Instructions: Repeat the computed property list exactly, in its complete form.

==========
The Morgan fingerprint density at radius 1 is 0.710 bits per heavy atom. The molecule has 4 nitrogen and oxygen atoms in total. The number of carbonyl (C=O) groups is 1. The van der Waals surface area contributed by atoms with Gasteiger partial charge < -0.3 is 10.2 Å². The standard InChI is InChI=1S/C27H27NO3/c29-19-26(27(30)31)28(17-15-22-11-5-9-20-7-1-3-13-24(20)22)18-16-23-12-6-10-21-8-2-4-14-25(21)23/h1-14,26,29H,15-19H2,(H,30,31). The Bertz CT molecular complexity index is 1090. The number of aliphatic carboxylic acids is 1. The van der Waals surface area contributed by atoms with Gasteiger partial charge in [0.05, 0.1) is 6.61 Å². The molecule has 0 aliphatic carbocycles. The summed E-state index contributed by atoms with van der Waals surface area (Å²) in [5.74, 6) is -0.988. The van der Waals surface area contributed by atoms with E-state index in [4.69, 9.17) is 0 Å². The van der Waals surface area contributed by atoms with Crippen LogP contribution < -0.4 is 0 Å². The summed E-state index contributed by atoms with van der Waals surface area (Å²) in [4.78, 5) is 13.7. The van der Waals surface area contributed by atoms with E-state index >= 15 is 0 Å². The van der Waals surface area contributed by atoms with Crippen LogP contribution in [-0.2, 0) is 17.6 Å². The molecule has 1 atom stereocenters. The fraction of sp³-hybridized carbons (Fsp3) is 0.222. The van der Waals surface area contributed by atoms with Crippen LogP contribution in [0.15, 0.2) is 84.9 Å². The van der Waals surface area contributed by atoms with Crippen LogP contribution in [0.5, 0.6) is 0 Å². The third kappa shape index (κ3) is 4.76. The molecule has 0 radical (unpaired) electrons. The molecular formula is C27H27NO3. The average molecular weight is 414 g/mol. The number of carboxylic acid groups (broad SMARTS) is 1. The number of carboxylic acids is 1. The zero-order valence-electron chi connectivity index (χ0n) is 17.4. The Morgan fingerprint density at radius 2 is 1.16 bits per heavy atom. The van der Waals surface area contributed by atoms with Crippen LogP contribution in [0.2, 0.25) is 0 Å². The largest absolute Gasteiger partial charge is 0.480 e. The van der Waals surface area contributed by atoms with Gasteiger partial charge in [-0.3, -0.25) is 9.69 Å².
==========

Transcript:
The Morgan fingerprint density at radius 1 is 0.710 bits per heavy atom. The molecule has 4 nitrogen and oxygen atoms in total. The number of carbonyl (C=O) groups is 1. The van der Waals surface area contributed by atoms with Gasteiger partial charge < -0.3 is 10.2 Å². The standard InChI is InChI=1S/C27H27NO3/c29-19-26(27(30)31)28(17-15-22-11-5-9-20-7-1-3-13-24(20)22)18-16-23-12-6-10-21-8-2-4-14-25(21)23/h1-14,26,29H,15-19H2,(H,30,31). The Bertz CT molecular complexity index is 1090. The number of aliphatic carboxylic acids is 1. The van der Waals surface area contributed by atoms with Gasteiger partial charge in [0.05, 0.1) is 6.61 Å². The molecule has 0 aliphatic carbocycles. The summed E-state index contributed by atoms with van der Waals surface area (Å²) in [5.74, 6) is -0.988. The van der Waals surface area contributed by atoms with E-state index in [4.69, 9.17) is 0 Å². The van der Waals surface area contributed by atoms with Crippen LogP contribution < -0.4 is 0 Å². The summed E-state index contributed by atoms with van der Waals surface area (Å²) in [4.78, 5) is 13.7. The van der Waals surface area contributed by atoms with E-state index >= 15 is 0 Å². The van der Waals surface area contributed by atoms with Crippen LogP contribution in [-0.2, 0) is 17.6 Å². The molecule has 1 atom stereocenters. The fraction of sp³-hybridized carbons (Fsp3) is 0.222. The van der Waals surface area contributed by atoms with Crippen LogP contribution in [0.15, 0.2) is 84.9 Å². The van der Waals surface area contributed by atoms with Crippen LogP contribution in [0.5, 0.6) is 0 Å². The third kappa shape index (κ3) is 4.76. The molecule has 0 radical (unpaired) electrons. The molecular formula is C27H27NO3. The average molecular weight is 414 g/mol. The number of carboxylic acid groups (broad SMARTS) is 1. The number of carboxylic acids is 1. The zero-order valence-electron chi connectivity index (χ0n) is 17.4. The Morgan fingerprint density at radius 2 is 1.16 bits per heavy atom. The van der Waals surface area contributed by atoms with Crippen LogP contribution in [0.2, 0.25) is 0 Å². The largest absolute Gasteiger partial charge is 0.480 e. The van der Waals surface area contributed by atoms with Gasteiger partial charge in [-0.3, -0.25) is 9.69 Å².